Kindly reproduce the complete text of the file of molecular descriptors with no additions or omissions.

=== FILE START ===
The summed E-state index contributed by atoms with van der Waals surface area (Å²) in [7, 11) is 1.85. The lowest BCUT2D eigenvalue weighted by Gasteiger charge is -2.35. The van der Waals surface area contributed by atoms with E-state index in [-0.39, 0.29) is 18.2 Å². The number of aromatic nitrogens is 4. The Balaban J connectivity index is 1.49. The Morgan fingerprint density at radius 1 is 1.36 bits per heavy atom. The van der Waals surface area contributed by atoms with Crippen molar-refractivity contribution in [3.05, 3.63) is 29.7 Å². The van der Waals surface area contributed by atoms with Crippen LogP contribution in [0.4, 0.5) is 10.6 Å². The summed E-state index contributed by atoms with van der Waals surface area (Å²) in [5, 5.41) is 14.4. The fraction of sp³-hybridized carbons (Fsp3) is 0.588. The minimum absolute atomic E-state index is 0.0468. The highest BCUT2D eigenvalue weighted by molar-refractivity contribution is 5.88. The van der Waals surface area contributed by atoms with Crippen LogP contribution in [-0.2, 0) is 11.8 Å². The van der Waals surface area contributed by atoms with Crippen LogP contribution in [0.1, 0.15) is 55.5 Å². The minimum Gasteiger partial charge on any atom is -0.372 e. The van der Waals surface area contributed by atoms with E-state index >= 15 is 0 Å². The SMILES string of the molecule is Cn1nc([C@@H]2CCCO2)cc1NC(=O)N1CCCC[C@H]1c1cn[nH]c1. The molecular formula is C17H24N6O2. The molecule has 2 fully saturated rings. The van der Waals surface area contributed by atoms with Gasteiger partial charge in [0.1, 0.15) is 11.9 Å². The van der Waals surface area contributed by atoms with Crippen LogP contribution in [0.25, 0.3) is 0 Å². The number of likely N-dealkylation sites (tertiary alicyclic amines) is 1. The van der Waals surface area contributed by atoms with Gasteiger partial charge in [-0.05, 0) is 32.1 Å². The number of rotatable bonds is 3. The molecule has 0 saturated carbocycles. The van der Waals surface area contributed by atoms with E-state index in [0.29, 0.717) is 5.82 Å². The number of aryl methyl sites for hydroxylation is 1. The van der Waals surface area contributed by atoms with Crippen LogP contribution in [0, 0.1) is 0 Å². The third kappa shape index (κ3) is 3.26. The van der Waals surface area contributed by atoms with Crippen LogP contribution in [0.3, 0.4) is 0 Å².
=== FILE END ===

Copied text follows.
The summed E-state index contributed by atoms with van der Waals surface area (Å²) in [7, 11) is 1.85. The lowest BCUT2D eigenvalue weighted by Gasteiger charge is -2.35. The van der Waals surface area contributed by atoms with E-state index in [-0.39, 0.29) is 18.2 Å². The number of aromatic nitrogens is 4. The Balaban J connectivity index is 1.49. The Morgan fingerprint density at radius 1 is 1.36 bits per heavy atom. The van der Waals surface area contributed by atoms with Crippen molar-refractivity contribution in [3.05, 3.63) is 29.7 Å². The van der Waals surface area contributed by atoms with Crippen LogP contribution in [0.4, 0.5) is 10.6 Å². The summed E-state index contributed by atoms with van der Waals surface area (Å²) in [5, 5.41) is 14.4. The fraction of sp³-hybridized carbons (Fsp3) is 0.588. The minimum absolute atomic E-state index is 0.0468. The highest BCUT2D eigenvalue weighted by molar-refractivity contribution is 5.88. The van der Waals surface area contributed by atoms with Crippen LogP contribution in [-0.2, 0) is 11.8 Å². The van der Waals surface area contributed by atoms with Crippen LogP contribution in [0.1, 0.15) is 55.5 Å². The minimum Gasteiger partial charge on any atom is -0.372 e. The van der Waals surface area contributed by atoms with E-state index >= 15 is 0 Å². The SMILES string of the molecule is Cn1nc([C@@H]2CCCO2)cc1NC(=O)N1CCCC[C@H]1c1cn[nH]c1. The molecular formula is C17H24N6O2. The molecule has 2 fully saturated rings. The van der Waals surface area contributed by atoms with Gasteiger partial charge in [0.1, 0.15) is 11.9 Å². The van der Waals surface area contributed by atoms with Crippen LogP contribution in [0.25, 0.3) is 0 Å². The number of likely N-dealkylation sites (tertiary alicyclic amines) is 1. The van der Waals surface area contributed by atoms with Gasteiger partial charge in [-0.05, 0) is 32.1 Å². The number of rotatable bonds is 3. The molecule has 0 saturated carbocycles. The van der Waals surface area contributed by atoms with E-state index in [0.29, 0.717) is 5.82 Å². The number of aryl methyl sites for hydroxylation is 1. The van der Waals surface area contributed by atoms with Crippen LogP contribution in [0, 0.1) is 0 Å². The third kappa shape index (κ3) is 3.26. The van der Waals surface area contributed by atoms with Crippen LogP contribution in [0.3, 0.4) is 0 Å².